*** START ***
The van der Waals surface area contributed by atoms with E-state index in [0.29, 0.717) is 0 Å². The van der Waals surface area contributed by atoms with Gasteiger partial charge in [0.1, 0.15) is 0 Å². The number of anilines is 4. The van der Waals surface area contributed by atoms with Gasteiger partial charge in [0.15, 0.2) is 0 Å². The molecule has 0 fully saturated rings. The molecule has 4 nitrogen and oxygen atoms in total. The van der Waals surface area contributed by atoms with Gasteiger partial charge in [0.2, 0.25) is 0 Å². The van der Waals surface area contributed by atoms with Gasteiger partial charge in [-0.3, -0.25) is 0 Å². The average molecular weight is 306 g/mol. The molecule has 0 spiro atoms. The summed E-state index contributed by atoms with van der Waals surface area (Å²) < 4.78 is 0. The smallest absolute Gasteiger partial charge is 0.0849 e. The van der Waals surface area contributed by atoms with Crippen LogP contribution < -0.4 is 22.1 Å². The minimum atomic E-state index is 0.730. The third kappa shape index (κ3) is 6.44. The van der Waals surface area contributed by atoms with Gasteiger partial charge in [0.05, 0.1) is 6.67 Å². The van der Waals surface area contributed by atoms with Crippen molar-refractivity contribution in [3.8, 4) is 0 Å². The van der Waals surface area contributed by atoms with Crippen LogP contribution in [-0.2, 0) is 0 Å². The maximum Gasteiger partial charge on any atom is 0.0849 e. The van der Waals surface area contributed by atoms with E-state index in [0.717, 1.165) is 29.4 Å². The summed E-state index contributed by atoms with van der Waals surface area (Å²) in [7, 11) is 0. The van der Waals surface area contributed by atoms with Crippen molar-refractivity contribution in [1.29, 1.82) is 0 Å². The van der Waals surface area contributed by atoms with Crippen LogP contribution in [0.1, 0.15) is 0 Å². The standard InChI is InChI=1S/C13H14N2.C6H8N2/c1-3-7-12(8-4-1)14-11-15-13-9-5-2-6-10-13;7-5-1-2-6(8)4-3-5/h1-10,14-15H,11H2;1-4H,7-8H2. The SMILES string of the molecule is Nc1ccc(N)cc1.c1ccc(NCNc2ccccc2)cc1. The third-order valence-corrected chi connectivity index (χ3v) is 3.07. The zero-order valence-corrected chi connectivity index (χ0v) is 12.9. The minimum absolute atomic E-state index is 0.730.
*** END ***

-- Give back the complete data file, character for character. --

The van der Waals surface area contributed by atoms with E-state index in [0.29, 0.717) is 0 Å². The van der Waals surface area contributed by atoms with Gasteiger partial charge in [0.1, 0.15) is 0 Å². The number of anilines is 4. The van der Waals surface area contributed by atoms with Gasteiger partial charge in [0.15, 0.2) is 0 Å². The molecule has 0 fully saturated rings. The molecule has 4 nitrogen and oxygen atoms in total. The van der Waals surface area contributed by atoms with Gasteiger partial charge in [0.2, 0.25) is 0 Å². The van der Waals surface area contributed by atoms with Gasteiger partial charge in [-0.3, -0.25) is 0 Å². The average molecular weight is 306 g/mol. The molecule has 0 spiro atoms. The summed E-state index contributed by atoms with van der Waals surface area (Å²) < 4.78 is 0. The smallest absolute Gasteiger partial charge is 0.0849 e. The van der Waals surface area contributed by atoms with Crippen LogP contribution < -0.4 is 22.1 Å². The minimum atomic E-state index is 0.730. The third kappa shape index (κ3) is 6.44. The van der Waals surface area contributed by atoms with Gasteiger partial charge in [0.05, 0.1) is 6.67 Å². The van der Waals surface area contributed by atoms with Crippen molar-refractivity contribution in [3.8, 4) is 0 Å². The van der Waals surface area contributed by atoms with Crippen LogP contribution in [-0.2, 0) is 0 Å². The maximum Gasteiger partial charge on any atom is 0.0849 e. The van der Waals surface area contributed by atoms with E-state index in [0.717, 1.165) is 29.4 Å². The summed E-state index contributed by atoms with van der Waals surface area (Å²) in [7, 11) is 0. The van der Waals surface area contributed by atoms with Crippen molar-refractivity contribution in [1.29, 1.82) is 0 Å². The van der Waals surface area contributed by atoms with Crippen LogP contribution in [0.1, 0.15) is 0 Å². The standard InChI is InChI=1S/C13H14N2.C6H8N2/c1-3-7-12(8-4-1)14-11-15-13-9-5-2-6-10-13;7-5-1-2-6(8)4-3-5/h1-10,14-15H,11H2;1-4H,7-8H2. The SMILES string of the molecule is Nc1ccc(N)cc1.c1ccc(NCNc2ccccc2)cc1. The third-order valence-corrected chi connectivity index (χ3v) is 3.07. The zero-order valence-corrected chi connectivity index (χ0v) is 12.9. The minimum absolute atomic E-state index is 0.730.